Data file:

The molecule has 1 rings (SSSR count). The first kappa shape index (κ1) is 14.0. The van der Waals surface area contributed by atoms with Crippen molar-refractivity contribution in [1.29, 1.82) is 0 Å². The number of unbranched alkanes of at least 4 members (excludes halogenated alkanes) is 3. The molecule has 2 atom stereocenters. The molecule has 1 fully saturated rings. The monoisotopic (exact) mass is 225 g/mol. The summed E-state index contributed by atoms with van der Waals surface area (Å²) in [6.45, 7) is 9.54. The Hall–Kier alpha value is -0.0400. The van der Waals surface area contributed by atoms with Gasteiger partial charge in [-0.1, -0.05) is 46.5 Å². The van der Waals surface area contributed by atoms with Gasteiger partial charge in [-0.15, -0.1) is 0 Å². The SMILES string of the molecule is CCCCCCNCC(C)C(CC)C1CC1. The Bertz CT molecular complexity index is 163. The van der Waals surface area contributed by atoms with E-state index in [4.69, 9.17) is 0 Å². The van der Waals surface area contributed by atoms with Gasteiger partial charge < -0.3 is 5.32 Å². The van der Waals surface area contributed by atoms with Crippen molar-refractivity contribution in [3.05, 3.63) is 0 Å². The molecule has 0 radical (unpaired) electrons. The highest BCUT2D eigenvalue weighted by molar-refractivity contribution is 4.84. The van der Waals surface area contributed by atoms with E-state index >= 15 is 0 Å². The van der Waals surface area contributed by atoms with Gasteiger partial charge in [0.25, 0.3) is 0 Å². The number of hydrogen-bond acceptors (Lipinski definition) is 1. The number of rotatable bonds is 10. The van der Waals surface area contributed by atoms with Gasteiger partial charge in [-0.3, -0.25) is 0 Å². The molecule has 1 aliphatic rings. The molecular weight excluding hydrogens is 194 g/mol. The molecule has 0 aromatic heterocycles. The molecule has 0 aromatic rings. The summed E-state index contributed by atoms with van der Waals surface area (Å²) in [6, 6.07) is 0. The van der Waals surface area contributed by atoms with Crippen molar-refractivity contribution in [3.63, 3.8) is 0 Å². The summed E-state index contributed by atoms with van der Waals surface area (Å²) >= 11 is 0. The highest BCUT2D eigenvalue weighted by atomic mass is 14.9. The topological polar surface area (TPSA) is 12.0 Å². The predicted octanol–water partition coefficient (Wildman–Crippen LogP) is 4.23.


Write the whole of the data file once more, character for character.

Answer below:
The molecule has 1 rings (SSSR count). The first kappa shape index (κ1) is 14.0. The van der Waals surface area contributed by atoms with Crippen molar-refractivity contribution in [1.29, 1.82) is 0 Å². The number of unbranched alkanes of at least 4 members (excludes halogenated alkanes) is 3. The molecule has 2 atom stereocenters. The molecule has 1 fully saturated rings. The monoisotopic (exact) mass is 225 g/mol. The summed E-state index contributed by atoms with van der Waals surface area (Å²) in [6.45, 7) is 9.54. The Hall–Kier alpha value is -0.0400. The van der Waals surface area contributed by atoms with Gasteiger partial charge in [-0.1, -0.05) is 46.5 Å². The van der Waals surface area contributed by atoms with Gasteiger partial charge in [-0.15, -0.1) is 0 Å². The SMILES string of the molecule is CCCCCCNCC(C)C(CC)C1CC1. The Bertz CT molecular complexity index is 163. The van der Waals surface area contributed by atoms with E-state index in [4.69, 9.17) is 0 Å². The van der Waals surface area contributed by atoms with Gasteiger partial charge < -0.3 is 5.32 Å². The van der Waals surface area contributed by atoms with Crippen molar-refractivity contribution in [3.05, 3.63) is 0 Å². The molecule has 0 radical (unpaired) electrons. The highest BCUT2D eigenvalue weighted by molar-refractivity contribution is 4.84. The van der Waals surface area contributed by atoms with E-state index >= 15 is 0 Å². The van der Waals surface area contributed by atoms with Gasteiger partial charge in [0.25, 0.3) is 0 Å². The number of hydrogen-bond acceptors (Lipinski definition) is 1. The number of rotatable bonds is 10. The van der Waals surface area contributed by atoms with Gasteiger partial charge in [-0.3, -0.25) is 0 Å². The molecule has 1 aliphatic rings. The molecular weight excluding hydrogens is 194 g/mol. The molecule has 0 aromatic heterocycles. The molecule has 0 aromatic rings. The summed E-state index contributed by atoms with van der Waals surface area (Å²) in [6, 6.07) is 0. The van der Waals surface area contributed by atoms with Crippen molar-refractivity contribution in [3.63, 3.8) is 0 Å². The summed E-state index contributed by atoms with van der Waals surface area (Å²) >= 11 is 0. The highest BCUT2D eigenvalue weighted by atomic mass is 14.9. The topological polar surface area (TPSA) is 12.0 Å². The predicted octanol–water partition coefficient (Wildman–Crippen LogP) is 4.23.